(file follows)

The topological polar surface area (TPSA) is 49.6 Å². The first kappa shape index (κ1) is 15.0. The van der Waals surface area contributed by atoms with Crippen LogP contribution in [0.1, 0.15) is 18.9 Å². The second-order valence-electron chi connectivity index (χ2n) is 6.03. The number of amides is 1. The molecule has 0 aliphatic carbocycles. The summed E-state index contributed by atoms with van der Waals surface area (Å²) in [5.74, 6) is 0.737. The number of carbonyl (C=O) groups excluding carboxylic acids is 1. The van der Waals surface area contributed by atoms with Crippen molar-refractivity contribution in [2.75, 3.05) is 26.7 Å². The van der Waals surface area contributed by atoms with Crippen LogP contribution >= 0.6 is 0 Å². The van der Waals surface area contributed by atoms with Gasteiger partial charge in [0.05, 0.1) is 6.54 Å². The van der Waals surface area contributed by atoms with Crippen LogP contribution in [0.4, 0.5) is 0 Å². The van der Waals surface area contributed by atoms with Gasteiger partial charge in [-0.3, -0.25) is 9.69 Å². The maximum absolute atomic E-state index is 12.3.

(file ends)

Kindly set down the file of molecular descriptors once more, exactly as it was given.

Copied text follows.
The topological polar surface area (TPSA) is 49.6 Å². The first kappa shape index (κ1) is 15.0. The van der Waals surface area contributed by atoms with Crippen LogP contribution in [0.1, 0.15) is 18.9 Å². The second-order valence-electron chi connectivity index (χ2n) is 6.03. The number of amides is 1. The molecule has 0 aliphatic carbocycles. The summed E-state index contributed by atoms with van der Waals surface area (Å²) in [5.74, 6) is 0.737. The number of carbonyl (C=O) groups excluding carboxylic acids is 1. The van der Waals surface area contributed by atoms with Crippen molar-refractivity contribution in [2.75, 3.05) is 26.7 Å². The van der Waals surface area contributed by atoms with Crippen LogP contribution >= 0.6 is 0 Å². The van der Waals surface area contributed by atoms with Gasteiger partial charge in [0.05, 0.1) is 6.54 Å². The van der Waals surface area contributed by atoms with Crippen LogP contribution in [0.4, 0.5) is 0 Å². The van der Waals surface area contributed by atoms with Gasteiger partial charge in [-0.3, -0.25) is 9.69 Å². The maximum absolute atomic E-state index is 12.3.